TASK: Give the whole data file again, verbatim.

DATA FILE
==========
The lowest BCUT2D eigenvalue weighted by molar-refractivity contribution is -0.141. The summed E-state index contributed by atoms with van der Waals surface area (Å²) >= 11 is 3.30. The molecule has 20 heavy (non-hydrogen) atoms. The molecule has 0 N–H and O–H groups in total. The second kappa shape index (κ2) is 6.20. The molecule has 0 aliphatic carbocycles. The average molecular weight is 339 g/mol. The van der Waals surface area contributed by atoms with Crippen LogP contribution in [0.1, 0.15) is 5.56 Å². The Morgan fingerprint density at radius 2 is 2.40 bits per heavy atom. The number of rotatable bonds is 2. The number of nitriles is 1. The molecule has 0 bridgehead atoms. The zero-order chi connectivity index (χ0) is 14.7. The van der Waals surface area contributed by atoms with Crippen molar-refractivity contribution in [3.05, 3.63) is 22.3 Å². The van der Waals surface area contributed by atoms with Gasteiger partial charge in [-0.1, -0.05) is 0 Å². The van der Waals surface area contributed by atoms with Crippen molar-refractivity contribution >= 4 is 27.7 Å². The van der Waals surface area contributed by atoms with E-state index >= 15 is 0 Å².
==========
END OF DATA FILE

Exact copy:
The lowest BCUT2D eigenvalue weighted by molar-refractivity contribution is -0.141. The summed E-state index contributed by atoms with van der Waals surface area (Å²) >= 11 is 3.30. The molecule has 20 heavy (non-hydrogen) atoms. The molecule has 0 N–H and O–H groups in total. The second kappa shape index (κ2) is 6.20. The molecule has 0 aliphatic carbocycles. The average molecular weight is 339 g/mol. The van der Waals surface area contributed by atoms with Crippen LogP contribution in [0.1, 0.15) is 5.56 Å². The Morgan fingerprint density at radius 2 is 2.40 bits per heavy atom. The number of rotatable bonds is 2. The number of nitriles is 1. The molecule has 0 bridgehead atoms. The zero-order chi connectivity index (χ0) is 14.7. The van der Waals surface area contributed by atoms with Crippen molar-refractivity contribution in [3.05, 3.63) is 22.3 Å². The van der Waals surface area contributed by atoms with Gasteiger partial charge in [-0.1, -0.05) is 0 Å². The van der Waals surface area contributed by atoms with Crippen molar-refractivity contribution >= 4 is 27.7 Å². The van der Waals surface area contributed by atoms with E-state index >= 15 is 0 Å².